Back in 2013 we started what was supposed to be a short theme about Volnay. Unfortunately we have been very slow in our delivery of the posts but now we have done the third tasting. Our introduction to Volnay can be found here.
Domaine Michel Lafarge is another Volnay Domaine with a long history spanning several generations and today the Domaine is headed by Michel and his son Frédéric Lafarge. Michel has also been the mayor of Volnay and as such he has had a great influence on the development of the village. Domaine Michel Lafarge has approximately 12 ha of which more than half is based in Volnay.
Just like Domaine d’Angerville, Domaine Michel Lafarge were very early with Domaine bottling back in 1934, and since 1960 the whole production is sold under the Domaines name.
Domaine Michel Lafarge is often described as a producer who combines tradition with an openness to new methods. They avoid making too many fixed statements about their process for producing wine. Instead they adapt themselves to each vintage’s specific condition. This is both applicable to the decisions in the vineyard and in the vinification process. When they adapt the process and try new ways of working they follow the results closely to learn from the results.
Still there are several areas in the process where Michel and Frédéric have very clear opinions and principles. They have a very high focus on control and quality along the whole process, starting from the selection of wine clones. This is one of the reasons they try to avoid too much automation since this can reduce the control of the process. One example is their usage of manual presses.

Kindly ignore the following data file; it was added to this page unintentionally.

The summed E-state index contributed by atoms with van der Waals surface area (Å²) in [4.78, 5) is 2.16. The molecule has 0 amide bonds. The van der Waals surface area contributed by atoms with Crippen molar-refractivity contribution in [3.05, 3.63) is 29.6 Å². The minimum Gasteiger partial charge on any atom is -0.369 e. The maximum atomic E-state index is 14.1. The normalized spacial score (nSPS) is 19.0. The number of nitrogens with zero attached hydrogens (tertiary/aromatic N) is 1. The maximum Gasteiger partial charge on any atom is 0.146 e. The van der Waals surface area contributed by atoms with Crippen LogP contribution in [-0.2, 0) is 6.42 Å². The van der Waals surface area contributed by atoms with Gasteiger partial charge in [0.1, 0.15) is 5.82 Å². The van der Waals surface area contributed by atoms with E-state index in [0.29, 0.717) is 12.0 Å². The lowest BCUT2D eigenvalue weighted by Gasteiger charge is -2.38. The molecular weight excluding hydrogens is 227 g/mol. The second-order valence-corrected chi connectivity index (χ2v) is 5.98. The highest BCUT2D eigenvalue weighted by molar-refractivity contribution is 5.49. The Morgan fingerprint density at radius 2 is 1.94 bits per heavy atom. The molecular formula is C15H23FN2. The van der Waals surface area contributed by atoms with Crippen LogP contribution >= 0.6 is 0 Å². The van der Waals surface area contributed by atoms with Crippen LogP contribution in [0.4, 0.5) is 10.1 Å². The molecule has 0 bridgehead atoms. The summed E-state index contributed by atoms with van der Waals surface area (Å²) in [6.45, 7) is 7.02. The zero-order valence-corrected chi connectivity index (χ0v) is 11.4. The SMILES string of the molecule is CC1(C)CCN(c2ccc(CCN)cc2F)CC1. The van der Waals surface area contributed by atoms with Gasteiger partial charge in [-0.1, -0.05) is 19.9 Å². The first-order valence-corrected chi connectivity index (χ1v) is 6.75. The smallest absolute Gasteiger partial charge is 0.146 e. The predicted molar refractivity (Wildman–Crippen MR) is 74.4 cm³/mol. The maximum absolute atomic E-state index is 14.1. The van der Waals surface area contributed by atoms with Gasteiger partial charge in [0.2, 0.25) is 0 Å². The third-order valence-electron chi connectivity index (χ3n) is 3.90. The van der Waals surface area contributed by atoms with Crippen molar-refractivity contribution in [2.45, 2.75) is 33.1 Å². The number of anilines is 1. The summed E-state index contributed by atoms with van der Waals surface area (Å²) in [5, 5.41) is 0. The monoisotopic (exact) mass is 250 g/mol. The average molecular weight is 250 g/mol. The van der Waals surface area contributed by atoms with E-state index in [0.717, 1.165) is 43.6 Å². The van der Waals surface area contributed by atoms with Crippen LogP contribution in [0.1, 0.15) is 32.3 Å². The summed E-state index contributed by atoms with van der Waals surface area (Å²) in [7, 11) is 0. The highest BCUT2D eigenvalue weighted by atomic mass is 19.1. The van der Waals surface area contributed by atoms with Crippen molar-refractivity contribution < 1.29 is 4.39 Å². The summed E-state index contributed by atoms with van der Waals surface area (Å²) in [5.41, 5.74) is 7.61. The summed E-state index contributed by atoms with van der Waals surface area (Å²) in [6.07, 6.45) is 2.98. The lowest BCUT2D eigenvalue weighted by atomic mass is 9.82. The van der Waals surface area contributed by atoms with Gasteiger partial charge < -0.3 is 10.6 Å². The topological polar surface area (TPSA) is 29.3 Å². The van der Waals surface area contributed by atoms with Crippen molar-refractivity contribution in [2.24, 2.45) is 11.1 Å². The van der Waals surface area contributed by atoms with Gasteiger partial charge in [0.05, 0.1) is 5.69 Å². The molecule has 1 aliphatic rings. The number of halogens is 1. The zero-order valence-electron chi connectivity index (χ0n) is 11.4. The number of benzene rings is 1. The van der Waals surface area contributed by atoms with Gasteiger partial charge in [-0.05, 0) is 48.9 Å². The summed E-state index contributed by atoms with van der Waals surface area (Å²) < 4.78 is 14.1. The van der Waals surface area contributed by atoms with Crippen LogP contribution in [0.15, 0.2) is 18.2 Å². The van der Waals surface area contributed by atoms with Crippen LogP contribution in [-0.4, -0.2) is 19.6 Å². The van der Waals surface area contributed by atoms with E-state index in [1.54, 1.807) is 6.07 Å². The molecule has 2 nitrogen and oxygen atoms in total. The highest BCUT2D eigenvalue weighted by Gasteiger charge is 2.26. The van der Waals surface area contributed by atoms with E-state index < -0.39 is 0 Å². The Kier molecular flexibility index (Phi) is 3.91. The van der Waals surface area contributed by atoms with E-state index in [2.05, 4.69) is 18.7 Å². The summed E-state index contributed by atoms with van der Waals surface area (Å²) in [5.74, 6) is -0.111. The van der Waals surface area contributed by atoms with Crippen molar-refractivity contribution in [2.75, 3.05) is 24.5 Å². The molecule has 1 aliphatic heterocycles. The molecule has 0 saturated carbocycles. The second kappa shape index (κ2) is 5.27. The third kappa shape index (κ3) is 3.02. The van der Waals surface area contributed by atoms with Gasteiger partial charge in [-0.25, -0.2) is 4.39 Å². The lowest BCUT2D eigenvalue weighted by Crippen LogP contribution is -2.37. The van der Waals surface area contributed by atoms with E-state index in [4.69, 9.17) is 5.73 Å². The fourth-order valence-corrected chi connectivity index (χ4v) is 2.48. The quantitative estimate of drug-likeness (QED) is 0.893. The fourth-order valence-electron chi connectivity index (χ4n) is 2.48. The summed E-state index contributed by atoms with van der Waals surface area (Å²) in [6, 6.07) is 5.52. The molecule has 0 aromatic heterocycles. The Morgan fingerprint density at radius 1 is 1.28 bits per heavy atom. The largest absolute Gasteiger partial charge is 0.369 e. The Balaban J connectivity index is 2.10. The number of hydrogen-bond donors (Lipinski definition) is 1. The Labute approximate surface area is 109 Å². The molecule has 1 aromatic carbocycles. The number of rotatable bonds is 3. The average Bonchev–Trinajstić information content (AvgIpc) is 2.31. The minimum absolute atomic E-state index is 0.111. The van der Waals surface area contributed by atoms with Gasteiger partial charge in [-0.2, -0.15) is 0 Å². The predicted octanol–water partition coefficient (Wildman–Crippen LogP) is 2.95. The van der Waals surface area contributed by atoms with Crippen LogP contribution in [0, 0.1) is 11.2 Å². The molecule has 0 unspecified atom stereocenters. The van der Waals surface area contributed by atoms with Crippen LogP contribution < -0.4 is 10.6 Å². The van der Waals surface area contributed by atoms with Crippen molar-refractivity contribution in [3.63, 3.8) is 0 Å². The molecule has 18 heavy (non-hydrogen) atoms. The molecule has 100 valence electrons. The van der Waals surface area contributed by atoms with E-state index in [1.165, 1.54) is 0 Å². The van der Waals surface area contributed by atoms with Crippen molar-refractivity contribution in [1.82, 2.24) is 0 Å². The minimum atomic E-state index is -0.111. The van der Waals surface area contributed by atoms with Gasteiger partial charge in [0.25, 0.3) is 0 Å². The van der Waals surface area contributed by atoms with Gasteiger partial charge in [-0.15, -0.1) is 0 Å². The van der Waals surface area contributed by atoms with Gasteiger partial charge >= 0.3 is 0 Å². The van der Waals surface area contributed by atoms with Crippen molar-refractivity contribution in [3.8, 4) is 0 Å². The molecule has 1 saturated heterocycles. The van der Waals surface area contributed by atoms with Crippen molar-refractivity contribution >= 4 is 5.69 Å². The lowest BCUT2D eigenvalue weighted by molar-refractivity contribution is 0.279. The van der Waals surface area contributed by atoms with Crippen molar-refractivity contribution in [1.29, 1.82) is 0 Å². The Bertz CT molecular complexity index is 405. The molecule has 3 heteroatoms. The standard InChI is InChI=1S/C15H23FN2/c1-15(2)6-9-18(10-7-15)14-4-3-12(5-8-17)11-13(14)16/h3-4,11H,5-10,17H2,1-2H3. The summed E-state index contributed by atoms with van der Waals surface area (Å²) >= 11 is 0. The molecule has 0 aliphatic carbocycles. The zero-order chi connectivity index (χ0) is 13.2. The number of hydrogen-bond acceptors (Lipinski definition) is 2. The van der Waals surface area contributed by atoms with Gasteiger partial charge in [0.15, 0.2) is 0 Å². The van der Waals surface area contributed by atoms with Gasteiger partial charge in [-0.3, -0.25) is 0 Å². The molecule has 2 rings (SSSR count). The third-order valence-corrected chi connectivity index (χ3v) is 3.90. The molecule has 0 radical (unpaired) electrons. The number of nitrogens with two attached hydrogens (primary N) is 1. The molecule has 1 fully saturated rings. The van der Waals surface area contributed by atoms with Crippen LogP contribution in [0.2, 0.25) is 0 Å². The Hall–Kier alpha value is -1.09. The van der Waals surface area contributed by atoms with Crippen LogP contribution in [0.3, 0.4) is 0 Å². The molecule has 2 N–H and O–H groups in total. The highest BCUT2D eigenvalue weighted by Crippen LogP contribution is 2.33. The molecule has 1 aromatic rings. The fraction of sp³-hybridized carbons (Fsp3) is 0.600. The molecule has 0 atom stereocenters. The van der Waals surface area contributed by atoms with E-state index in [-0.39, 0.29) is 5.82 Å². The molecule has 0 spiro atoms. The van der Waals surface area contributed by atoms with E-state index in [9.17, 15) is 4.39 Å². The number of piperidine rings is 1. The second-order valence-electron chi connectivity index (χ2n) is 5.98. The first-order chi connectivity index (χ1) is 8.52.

Since 2000 the vineyards are managed biodynamically, which is an example of the Domaine’s openness for new ways of working.
The wines we tasted
2006 Domaine Michel Lafarge Clos des Chenes
Unfortunately this bottle does not seem ok. On the nose we find some hints of sherry and the wine feels a bit oxidized. The dominating notes are from dark minerals, a bit burned chalk, roses, iron, under vegetation and some medicine cabinet. This is not a classical Pinot Noir nose and it would be extremely hard to guess in a blind tasting.
The palate is a bit more “friendly” with ripe red fruit, cherries, and some freshness comes forward in the acidity when the wine is quite cold. In the finish it gets a bit harsh on the acidity and there is also a saltiness. Tannins are quite sandy and a bit dry.
Not possible to score since the wine might have been a bit oxidised.
2006 Domaine Michel Lafarge Clos du Chateau des Ducs
The nose is a bit slimmer and more fruit driven compared with the Chene. We find red fruit, cherries, wet grass, herbs, floral notes and a hint of rubber.
Fresh red fruit dominates the palate but also a quite strong acidity which is a bit harsh. There is also some chalky tones, violet and eucalyptus. The wine has a clear tannic structure which is softer than in the Chene.
I would wait before drinking more of this wine. The acidity needs to calm down and then it can develop into a very interesting wine.
The tasting was a bit of a disappointment. With a producer like Lafarge we expected some harshness on acidity and strong tannins, but we were also expecting more complexity and energy. The Clos du Chateau des Ducs was the clear winner of the evening. As mentioned earlier we do have some doubts about the quality of the bottle of Chene since it felt a bit oxidized.